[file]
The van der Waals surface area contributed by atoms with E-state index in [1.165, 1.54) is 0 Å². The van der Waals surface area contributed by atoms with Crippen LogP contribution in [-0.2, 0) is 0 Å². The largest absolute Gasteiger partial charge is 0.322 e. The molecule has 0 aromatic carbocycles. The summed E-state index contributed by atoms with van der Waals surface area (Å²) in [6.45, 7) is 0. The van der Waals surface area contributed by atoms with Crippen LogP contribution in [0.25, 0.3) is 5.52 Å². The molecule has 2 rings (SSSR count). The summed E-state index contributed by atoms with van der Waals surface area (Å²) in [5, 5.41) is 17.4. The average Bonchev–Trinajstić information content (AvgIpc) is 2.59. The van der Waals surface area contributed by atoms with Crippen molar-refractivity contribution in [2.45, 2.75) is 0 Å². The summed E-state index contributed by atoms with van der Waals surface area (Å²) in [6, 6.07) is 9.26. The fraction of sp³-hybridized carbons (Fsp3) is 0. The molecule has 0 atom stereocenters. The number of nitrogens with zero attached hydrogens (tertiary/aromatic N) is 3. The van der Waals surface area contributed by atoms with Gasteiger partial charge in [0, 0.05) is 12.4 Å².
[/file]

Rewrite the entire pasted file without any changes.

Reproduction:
The van der Waals surface area contributed by atoms with E-state index in [1.165, 1.54) is 0 Å². The van der Waals surface area contributed by atoms with Crippen LogP contribution in [-0.2, 0) is 0 Å². The largest absolute Gasteiger partial charge is 0.322 e. The molecule has 0 aromatic carbocycles. The summed E-state index contributed by atoms with van der Waals surface area (Å²) in [6.45, 7) is 0. The van der Waals surface area contributed by atoms with Crippen LogP contribution in [0.25, 0.3) is 5.52 Å². The molecule has 2 rings (SSSR count). The summed E-state index contributed by atoms with van der Waals surface area (Å²) in [5, 5.41) is 17.4. The average Bonchev–Trinajstić information content (AvgIpc) is 2.59. The van der Waals surface area contributed by atoms with Crippen molar-refractivity contribution in [2.45, 2.75) is 0 Å². The summed E-state index contributed by atoms with van der Waals surface area (Å²) in [6, 6.07) is 9.26. The fraction of sp³-hybridized carbons (Fsp3) is 0. The molecule has 0 atom stereocenters. The number of nitrogens with zero attached hydrogens (tertiary/aromatic N) is 3. The van der Waals surface area contributed by atoms with Gasteiger partial charge in [0, 0.05) is 12.4 Å².